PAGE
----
110,000 Saved*

Please read the following update at the bottom of the page

If you believe the latest propaganda that has come out from Animals Australia, its supporters have ‘saved’ over 100,000* battery hens from a life in a cage.

Before I mention anything about the life that these hens have been saved from, I have to say that I think it is thoroughly disgusting that Edgar’s Mission allowed one of the residents to be exploited for the sake of promoting an organisation that is opposed to veganism. The story about the hen herself is just as deplorable.

From the Animals Australia page about the hen called Little Miss Sunshine.

However, Little Miss Sunshine and I did not become personally acquainted until some months later. I was actually training another very clever ex- battery hen by the name of Marilyn Monroe. Each morning Marilyn and I would go into the kitchen to practice her repertoire of tricks in the hope that one day we could share them with the world, in an effort to show people how intelligent chickens really are. But there was one obvious barrier to Marilyn Monroe becoming the new Edgar’s Mission ambassador hen – although she tolerated me when I had food, she did not (and still does not) like me very much at all!

Whilst the Operant conditioning of pigs was apparent in the footage that was mentioned in the piece “Are Animal Activists Making Things Worse For The Animals?”  it is becoming apparent that the exploitation of the residents is a common thing. Does this make the ‘sanctuary’ any better than the circuses that everyone is happy to protest against?

If conditioning the residents to perform tricks and offering them up for ‘adoption’, isn’t the ultimate betrayal of trust of the residents, I don’t know what is. So much for the place being a sanctuary.

All that aside, despite what those at Edgar’s Mission the evocative ad and email from Animals Australia would have you believe, the life of a battery cage-free layer hen isn’t much better to that of a hen in a cage.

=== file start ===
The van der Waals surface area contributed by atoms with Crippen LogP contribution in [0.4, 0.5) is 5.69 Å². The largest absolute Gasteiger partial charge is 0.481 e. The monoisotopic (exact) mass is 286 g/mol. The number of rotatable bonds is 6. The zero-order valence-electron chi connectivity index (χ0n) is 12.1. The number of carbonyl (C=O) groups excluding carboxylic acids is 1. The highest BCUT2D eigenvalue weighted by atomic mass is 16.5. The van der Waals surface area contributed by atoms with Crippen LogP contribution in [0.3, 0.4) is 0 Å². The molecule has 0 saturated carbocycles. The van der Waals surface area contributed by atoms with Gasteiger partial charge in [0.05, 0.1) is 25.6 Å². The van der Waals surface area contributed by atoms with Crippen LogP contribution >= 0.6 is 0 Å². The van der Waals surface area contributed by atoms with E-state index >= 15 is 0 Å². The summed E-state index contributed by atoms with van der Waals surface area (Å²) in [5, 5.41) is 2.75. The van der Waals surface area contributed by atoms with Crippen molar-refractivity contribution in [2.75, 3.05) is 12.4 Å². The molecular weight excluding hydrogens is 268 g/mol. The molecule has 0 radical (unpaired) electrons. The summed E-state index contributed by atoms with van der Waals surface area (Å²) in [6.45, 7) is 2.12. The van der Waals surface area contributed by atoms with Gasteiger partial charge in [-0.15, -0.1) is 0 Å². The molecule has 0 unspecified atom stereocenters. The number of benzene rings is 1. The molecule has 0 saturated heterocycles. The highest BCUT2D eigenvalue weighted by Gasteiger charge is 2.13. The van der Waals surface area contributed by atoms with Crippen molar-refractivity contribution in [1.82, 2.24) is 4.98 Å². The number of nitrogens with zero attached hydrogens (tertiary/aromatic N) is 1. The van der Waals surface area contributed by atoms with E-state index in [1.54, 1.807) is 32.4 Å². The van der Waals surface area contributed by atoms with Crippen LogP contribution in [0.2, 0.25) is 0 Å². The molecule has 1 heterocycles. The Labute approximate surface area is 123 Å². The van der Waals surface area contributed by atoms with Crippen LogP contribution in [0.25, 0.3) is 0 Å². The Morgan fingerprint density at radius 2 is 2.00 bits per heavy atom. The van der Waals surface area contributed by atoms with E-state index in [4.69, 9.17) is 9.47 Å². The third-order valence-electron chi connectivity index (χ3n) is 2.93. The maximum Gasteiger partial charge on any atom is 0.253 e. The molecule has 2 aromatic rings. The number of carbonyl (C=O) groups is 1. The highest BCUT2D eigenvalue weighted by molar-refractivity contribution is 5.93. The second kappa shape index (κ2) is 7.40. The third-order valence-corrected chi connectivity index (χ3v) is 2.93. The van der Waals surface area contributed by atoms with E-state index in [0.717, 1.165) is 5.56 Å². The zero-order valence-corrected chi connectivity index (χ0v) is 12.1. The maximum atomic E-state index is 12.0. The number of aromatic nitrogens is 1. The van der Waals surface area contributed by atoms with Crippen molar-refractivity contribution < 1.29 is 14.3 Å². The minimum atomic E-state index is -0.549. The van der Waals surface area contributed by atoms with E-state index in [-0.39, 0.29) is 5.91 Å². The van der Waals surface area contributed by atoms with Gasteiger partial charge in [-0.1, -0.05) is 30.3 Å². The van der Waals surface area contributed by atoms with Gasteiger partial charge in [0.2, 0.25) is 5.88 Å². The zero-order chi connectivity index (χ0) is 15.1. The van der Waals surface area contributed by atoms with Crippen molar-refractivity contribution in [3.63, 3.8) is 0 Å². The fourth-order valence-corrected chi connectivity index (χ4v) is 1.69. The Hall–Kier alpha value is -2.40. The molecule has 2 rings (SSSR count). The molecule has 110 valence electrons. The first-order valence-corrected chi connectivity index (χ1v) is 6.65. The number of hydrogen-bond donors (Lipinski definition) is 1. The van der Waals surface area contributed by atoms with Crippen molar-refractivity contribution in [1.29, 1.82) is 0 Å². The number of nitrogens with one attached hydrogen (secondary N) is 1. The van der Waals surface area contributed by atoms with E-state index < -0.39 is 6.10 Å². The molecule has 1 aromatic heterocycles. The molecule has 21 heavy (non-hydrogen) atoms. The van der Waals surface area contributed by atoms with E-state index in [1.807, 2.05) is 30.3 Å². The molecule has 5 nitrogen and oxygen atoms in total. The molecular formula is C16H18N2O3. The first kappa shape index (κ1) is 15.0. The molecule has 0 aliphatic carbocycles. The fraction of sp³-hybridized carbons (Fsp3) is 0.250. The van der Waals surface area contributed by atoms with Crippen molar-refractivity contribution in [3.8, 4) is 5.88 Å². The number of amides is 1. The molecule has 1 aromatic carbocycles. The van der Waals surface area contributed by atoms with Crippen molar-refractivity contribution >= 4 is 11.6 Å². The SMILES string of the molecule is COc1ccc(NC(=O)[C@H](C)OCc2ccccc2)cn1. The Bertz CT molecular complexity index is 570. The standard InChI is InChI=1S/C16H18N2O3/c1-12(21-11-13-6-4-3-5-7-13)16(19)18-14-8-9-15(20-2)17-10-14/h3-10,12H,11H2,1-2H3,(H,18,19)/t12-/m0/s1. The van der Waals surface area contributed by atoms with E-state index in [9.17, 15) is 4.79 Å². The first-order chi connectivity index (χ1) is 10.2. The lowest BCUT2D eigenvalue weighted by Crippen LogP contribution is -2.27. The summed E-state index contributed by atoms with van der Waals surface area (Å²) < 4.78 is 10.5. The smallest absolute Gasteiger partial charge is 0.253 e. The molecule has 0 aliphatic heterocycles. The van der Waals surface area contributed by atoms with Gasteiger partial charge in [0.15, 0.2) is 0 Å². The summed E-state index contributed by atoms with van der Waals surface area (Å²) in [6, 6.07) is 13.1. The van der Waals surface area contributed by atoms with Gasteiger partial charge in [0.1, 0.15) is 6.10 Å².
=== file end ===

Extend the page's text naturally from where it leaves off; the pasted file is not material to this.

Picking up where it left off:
As has been said in the piece from Farm Animal Rescue about Gemima, the hen from a barn-laid and free to roam facility life for her and other hens literally is survival of the fittest.

In an environment where thousands of hens are forced to live in a single space, there are simply too many hens for a hierarchy to emerge. This results in the “pecking order” becoming a never-ending battlefield. Thus, hens used by the barn-laid industry become part of an institutionalised battle that never ends. With nowhere to shelter or hide, their life is one of attack or be attacked every single day of their lives.
Weaker birds starve, or dehydrate, just like Gemima, as they are too afraid to get food or water. The majority of the attacks occur at the feeding and water stations as the stronger birds try to assert their dominance. Their lives are a living hell.

If you want to continue to ignorantly believe that because Lyn White and a glossy TV ad tell you that life for a cage free hen is all rosy, then go for it. Make that pledge to go cage free or even donate to them if that makes you feel better about eating eggs.

Whereas if you really want to make a significant difference to the life of a layer hen, and not a token gesture, then make the decision to go vegan. If you want to make a financial contribution, find a legitimate sanctuary where the residents there have been rescued, not taken to be re-homed.

I will leave with these words from the piece about Gemima

We cannot believe how damaged Gemima and her colleagues, from a barn environment are, until we consider what life must be like trapped in a battlefield with thousands of other birds every single day of your life. Farm Animal Rescue does not advocate barn-raised eggs as a more humane option than battery cages. In fact we think it quite possible the opposite is true

*At time of writing this, the number 116,533

25 March 2014
I have been informed that some people reading this believe that it comes from Farm Animal Rescue. Let me just say that this is NOT the case.
As with all articles on this site, these are my own personal thoughts and do not represent the thoughts of any organisation that I am employed by, volunteer for, or have any connection with.
If you have any thing to say regarding this piece leave them as a comment in the section below or use the contact form on this site.
Do not contact Farm Animal Rescue.

What are your thoughts?